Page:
RUN powershell.exe -Command \
  $ErrorActionPreference = 'Stop'; \
  Invoke-WebRequest https://www.python.org/ftp/python/3.5.1/python-3.5.1.exe -OutFile c:\python-3.5.1.exe ; \
  Start-Process c:\python-3.5.1.exe -ArgumentList '/quiet InstallAllUsers=1 PrependPath=1' -Wait ; \
  Remove-Item c:\python-3.5.1.exe -Force

The resulting image here consists of one additional layer for the RUN instruction.

docker history doc-example-2

IMAGE               CREATED             CREATED BY                                      SIZE                COMMENT
69e44f37c748        54 seconds ago      cmd /S /C powershell.exe -Command   $ErrorAct   216.3 MB                

Remove excess files

If a file, such as an installer, is not required after it has been used, remove the file to reduce image size. This needs to occur in the same step in which the file was copied into the image layer. Doing so prevents the file from persisting in a lower level image layer.

In this example, the Python package is downloaded, executed, and then the executable removed. This is all completed in one RUN operation and results in a single image layer.

FROM windowsservercore

RUN powershell.exe -Command \
  $ErrorActionPreference = 'Stop'; \
  Invoke-WebRequest https://www.python.org/ftp/python/3.5.1/python-3.5.1.exe -OutFile c:\python-3.5.1.exe ; \
  Start-Process c:\python-3.5.1.exe -ArgumentList '/quiet InstallAllUsers=1 PrependPath=1' -Wait ; \
  Remove-Item c:\python-3.5.1.exe -Force

Optimize Build Speed

Multiple Lines

When optimizing for Docker build speed, it may be advantageous to separate operations into multiple individual instructions. Having multiple RUN operations increase caching effectiveness. Because individual layers are created for each RUN instruction, if an identical step has already been run in a different Docker Build operation, this cached operation (image layer) is re-used. The result is that Docker Build runtime is decreased.

In the following example, both Apache and the Visual Studio Redistribute packages are downloaded, installed, and then the un-needed files cleaned up. This is all done with one RUN instruction. If any of these actions are updated, all actions will re-run.

FROM windowsservercore

RUN powershell -Command \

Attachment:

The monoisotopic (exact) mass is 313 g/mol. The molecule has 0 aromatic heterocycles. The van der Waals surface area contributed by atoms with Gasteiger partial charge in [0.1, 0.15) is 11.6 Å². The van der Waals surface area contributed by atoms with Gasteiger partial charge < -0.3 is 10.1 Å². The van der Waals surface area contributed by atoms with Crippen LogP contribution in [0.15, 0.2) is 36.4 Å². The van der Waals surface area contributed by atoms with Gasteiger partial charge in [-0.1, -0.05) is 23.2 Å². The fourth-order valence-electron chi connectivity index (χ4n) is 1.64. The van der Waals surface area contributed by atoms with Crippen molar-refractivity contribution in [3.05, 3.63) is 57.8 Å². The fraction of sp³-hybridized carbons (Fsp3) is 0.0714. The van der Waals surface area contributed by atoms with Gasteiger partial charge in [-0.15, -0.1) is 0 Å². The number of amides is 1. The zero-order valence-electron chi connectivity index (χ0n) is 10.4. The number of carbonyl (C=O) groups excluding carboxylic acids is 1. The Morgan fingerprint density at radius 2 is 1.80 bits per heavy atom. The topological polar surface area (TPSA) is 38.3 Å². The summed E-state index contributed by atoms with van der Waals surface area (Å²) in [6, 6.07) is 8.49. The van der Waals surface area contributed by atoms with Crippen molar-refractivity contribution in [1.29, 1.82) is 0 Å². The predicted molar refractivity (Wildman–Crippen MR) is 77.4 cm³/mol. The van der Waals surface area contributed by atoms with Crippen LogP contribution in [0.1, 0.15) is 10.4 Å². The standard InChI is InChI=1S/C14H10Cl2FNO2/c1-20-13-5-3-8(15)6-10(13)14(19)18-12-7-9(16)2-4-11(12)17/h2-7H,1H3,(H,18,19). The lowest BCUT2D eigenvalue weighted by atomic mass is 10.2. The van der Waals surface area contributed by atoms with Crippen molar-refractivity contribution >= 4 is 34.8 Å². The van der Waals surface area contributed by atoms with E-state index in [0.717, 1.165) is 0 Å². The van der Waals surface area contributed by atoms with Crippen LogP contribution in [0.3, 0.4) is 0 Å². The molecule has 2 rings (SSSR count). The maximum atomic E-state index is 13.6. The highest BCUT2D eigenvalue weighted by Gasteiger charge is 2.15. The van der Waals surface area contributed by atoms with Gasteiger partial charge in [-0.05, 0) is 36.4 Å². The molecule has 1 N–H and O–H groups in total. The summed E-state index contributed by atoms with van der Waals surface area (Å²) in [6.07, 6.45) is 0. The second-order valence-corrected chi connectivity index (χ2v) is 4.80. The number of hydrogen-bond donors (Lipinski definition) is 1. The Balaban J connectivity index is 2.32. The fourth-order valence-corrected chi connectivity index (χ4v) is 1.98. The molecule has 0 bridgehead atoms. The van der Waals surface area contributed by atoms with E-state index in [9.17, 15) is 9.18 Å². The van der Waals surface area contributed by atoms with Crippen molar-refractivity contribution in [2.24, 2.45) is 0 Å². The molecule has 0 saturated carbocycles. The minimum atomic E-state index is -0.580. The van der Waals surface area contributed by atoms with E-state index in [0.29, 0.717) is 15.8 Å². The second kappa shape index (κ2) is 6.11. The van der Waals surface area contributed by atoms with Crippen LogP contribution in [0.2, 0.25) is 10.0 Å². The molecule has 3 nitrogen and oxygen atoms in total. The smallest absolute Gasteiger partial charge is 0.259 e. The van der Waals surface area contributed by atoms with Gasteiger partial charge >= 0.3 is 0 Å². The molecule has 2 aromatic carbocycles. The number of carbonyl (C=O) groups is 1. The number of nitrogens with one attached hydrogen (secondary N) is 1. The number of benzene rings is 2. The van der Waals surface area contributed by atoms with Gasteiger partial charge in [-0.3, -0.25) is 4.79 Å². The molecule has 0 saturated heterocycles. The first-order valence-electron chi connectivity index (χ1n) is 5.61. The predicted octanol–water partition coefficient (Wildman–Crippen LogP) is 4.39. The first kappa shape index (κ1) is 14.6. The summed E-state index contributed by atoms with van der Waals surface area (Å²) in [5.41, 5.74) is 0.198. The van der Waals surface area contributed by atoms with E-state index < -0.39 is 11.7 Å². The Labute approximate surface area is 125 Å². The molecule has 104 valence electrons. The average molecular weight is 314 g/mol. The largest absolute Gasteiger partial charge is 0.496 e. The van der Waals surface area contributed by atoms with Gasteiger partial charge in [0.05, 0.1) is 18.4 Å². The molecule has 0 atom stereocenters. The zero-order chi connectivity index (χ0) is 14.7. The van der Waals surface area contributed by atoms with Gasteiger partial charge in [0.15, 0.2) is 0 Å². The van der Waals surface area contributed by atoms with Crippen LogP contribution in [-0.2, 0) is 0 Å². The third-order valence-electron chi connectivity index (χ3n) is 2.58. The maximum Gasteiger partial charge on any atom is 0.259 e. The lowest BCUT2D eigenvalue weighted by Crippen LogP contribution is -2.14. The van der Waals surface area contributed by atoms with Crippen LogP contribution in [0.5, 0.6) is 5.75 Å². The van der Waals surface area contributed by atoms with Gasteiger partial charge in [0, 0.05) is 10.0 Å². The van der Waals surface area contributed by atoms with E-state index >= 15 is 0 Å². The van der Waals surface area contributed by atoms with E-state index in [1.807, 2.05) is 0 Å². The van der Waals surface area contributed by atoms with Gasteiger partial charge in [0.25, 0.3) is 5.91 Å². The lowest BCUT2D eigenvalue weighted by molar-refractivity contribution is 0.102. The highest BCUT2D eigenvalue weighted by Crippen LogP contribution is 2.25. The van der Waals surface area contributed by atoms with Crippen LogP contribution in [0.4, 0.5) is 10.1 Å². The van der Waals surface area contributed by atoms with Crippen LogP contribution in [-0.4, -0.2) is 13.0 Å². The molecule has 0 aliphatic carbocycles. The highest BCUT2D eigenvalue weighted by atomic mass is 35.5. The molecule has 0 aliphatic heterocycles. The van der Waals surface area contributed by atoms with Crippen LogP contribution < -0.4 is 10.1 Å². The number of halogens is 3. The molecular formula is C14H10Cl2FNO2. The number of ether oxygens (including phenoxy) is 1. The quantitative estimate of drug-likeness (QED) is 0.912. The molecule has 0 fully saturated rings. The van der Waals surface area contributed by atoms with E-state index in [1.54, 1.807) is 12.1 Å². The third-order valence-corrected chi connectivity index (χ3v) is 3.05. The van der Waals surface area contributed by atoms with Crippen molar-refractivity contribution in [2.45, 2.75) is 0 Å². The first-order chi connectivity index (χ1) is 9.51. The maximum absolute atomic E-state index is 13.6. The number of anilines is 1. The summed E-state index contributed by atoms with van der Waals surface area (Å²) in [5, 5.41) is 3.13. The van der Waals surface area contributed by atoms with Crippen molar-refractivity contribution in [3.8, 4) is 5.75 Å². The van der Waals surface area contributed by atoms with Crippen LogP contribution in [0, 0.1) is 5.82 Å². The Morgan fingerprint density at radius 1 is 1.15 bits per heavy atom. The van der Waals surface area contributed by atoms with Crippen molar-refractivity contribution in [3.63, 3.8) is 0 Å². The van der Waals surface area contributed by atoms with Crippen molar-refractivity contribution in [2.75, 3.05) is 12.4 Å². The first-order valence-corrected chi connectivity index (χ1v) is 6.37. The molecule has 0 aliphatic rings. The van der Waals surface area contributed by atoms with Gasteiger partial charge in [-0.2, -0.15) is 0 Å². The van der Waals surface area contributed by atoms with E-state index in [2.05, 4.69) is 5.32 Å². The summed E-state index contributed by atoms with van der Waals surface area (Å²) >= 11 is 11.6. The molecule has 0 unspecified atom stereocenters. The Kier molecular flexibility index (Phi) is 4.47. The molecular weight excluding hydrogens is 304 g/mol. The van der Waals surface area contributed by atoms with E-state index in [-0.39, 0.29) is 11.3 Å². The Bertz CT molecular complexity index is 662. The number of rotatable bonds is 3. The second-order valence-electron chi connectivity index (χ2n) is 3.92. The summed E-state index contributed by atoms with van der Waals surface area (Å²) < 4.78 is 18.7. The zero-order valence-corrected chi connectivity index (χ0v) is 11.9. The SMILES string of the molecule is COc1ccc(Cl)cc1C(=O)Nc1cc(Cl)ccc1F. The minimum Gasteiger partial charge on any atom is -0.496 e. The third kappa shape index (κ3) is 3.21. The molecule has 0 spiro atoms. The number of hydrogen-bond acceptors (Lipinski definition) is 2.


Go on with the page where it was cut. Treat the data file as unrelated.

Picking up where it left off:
# Download software ; \

  wget https://www.apachelounge.com/download/VC11/binaries/httpd-2.4.18-win32-VC11.zip -OutFile c:\apache.zip ; \
  wget "https://download.microsoft.com/download/1/6/B/16B06F60-3B20-4FF2-B699-5E9B7962F9AE/VSU_4/vcredist_x86.exe" -OutFile c:\vcredist.exe ; \
  wget -Uri http://windows.php.net/downloads/releases/php-5.5.33-Win32-VC11-x86.zip -OutFile c:\php.zip ; \

  # Install Software ; \

  Expand-Archive -Path c:\php.zip -DestinationPath c:\php ; \
  Expand-Archive -Path c:\apache.zip -DestinationPath c:\ ; \
  start-Process c:\vcredist.exe -ArgumentList '/quiet' -Wait ; \

  # Remove unneeded files ; \

  Remove-Item c:\apache.zip -Force; \
  Remove-Item c:\vcredist.exe -Force; \
  Remove-Item c:\php.zip

The resulting image consists of two layers, one for the base OS image, and the second that contains all operations from the single RUN instruction.

docker history doc-sample-1

IMAGE               CREATED             CREATED BY                                      SIZE                COMMENT
9bdf3a21fd41        8 minutes ago       cmd /S /C powershell -Command     Invoke-WebR   205.8 MB
6801d964fda5        5 months ago                                                        0 B

To contrast, here are the same actions broken down into three RUN instructions. In this case, each RUN instruction is cached in a container image layer, and only those that have changed, need to be re-run on subsequent Dockerfile builds.

FROM windowsservercore

RUN powershell -Command \
    $ErrorActionPreference = 'Stop'; \
    wget https://www.apachelounge.com/download/VC11/binaries/httpd-2.4.18-win32-VC11.zip -OutFile c:\apache.zip ; \
    Expand-Archive -Path c:\apache.zip -DestinationPath c:\ ; \
    Remove-Item c:\apache.zip -Force

RUN powershell -Command \
    $ErrorActionPreference = 'Stop'; \
    wget "https://download.microsoft.com/download/1/6/B/16B06F60-3B20-4FF2-B699-5E9B7962F9AE/VSU_4/vcredist_x86.exe" -OutFile c:\vcredist.exe ; \
    start-Process c:\vcredist.exe -ArgumentList '/quiet' -Wait ; \
    Remove-Item c:\vcredist.exe -Force

RUN powershell -Command \
    $ErrorActionPreference = 'Stop'; \
    wget http://windows.php.net/downloads/releases/php-5.5.33-Win32-VC11-x86.zip -OutFile c:\php.zip ; \
    Expand-Archive -Path c:\php.zip -DestinationPath c:\php ; \
    Remove-Item c:\php.zip -Force

The resulting image consists of four layers, one for the base OS image, and then one for each RUN instruction. Because each RUN instruction has been run in its own layer, any subsequent runs of this Dockerfile or identical set of instructions in a different Dockerfile, will use cached image layer, thus reducing build time. Instruction ordering is important when working with image cache, for more details, see the next section of this document.